A Japanese “Rock” Garden Made From Recycled Rubber
Recycled rubber is Arielle Assouline-Lichten’s muse. “It’s so high-performance and so durable, but it’s also super tactile, has this very distinct texture, and is pretty pleasing to the eyes,” she explains. Since 2016, she’s been using the industrial ingredient in inventive ways and at varying scales as Slash Objects, the product-focused offshoot of her multidisciplinary design practice, Slash Projects. Mingled with other materials like concrete, marble, brass, and ceramic, recycled rubber takes on the domesticated feel of terrazzo in everything from side tables to vanity trays.
When charged with a takeover of the downtown sunglasses shop Retrosuperfuture for Sight Unseen OFFSITE, Assouline-Lichten unsurprisingly called on the stone-like properties of her favorite material, sprinkling fragments of shredded tires throughout the store like pebbles. At the shop’s entrance, a cluster of plants in rubber planters gives way to a vitrine housing a collection of small mirrors and tableware among the frames on display. A trail of rubber rocks then leads the curious to the back of the store, where a trio of new pieces is on display — a mirror featuring a black marble base and a black steel frame, a collection of black rubber and concrete side tables, and a standing light sculpture.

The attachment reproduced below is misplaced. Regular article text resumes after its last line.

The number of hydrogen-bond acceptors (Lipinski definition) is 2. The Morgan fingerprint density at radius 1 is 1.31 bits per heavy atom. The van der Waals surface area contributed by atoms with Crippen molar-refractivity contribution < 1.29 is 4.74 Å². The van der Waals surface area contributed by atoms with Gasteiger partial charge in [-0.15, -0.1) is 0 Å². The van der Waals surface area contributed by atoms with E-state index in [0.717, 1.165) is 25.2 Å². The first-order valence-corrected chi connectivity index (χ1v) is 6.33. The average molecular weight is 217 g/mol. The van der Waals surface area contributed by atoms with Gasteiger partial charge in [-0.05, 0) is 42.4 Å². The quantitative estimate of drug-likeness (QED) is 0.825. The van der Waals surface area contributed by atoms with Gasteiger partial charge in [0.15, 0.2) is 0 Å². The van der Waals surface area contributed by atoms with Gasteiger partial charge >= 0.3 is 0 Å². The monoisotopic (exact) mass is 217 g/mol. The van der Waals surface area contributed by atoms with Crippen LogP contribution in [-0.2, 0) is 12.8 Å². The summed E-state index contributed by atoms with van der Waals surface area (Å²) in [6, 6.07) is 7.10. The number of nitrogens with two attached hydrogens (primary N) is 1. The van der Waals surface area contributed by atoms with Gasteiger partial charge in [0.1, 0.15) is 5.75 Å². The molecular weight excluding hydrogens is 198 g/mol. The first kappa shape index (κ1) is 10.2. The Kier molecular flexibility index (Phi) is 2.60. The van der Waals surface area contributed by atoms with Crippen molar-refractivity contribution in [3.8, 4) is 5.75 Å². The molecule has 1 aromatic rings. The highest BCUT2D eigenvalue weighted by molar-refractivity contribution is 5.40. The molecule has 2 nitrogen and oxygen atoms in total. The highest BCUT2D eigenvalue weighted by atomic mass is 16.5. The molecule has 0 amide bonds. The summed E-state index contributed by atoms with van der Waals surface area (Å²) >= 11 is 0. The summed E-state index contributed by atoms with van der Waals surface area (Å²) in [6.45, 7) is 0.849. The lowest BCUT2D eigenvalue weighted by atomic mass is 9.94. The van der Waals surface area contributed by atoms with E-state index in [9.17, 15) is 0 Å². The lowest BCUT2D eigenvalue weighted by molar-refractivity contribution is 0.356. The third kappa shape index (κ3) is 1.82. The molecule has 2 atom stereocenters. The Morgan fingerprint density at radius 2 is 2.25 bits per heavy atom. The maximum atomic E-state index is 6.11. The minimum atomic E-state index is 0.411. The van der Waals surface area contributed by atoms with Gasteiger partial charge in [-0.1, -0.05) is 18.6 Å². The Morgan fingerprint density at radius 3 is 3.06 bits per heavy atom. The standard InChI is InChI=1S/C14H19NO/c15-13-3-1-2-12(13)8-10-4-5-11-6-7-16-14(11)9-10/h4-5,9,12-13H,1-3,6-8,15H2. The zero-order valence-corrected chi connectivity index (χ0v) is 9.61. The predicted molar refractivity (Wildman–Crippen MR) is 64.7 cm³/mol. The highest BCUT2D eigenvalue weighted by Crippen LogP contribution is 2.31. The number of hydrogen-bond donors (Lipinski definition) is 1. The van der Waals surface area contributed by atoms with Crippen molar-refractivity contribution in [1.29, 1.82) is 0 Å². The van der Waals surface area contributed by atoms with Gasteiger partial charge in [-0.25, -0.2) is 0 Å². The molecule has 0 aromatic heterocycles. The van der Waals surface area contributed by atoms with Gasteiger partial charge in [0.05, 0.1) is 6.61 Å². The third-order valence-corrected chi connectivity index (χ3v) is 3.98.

For all of its power, though, rubber is merely one inspiration point for the temporary installation. Having studied architecture in Tokyo under Toyo Ito, Assouline-Lichten also looked to Japan for cues. During her time abroad, she became transfixed by the famous Ryoan-ji garden in Kyoto: “Every part is manicured in a very precise way that lends itself to a visitor becoming a bit more self-reflective,” she says. “I try to channel that in my work.”
The Dark Spring collection by Slash Objects is on view at Retrosuperfuture, 21 Howard Street, until May 30. Go here to learn more about Sight Unseen OFFSITE. Installation photography by Sean Santiago.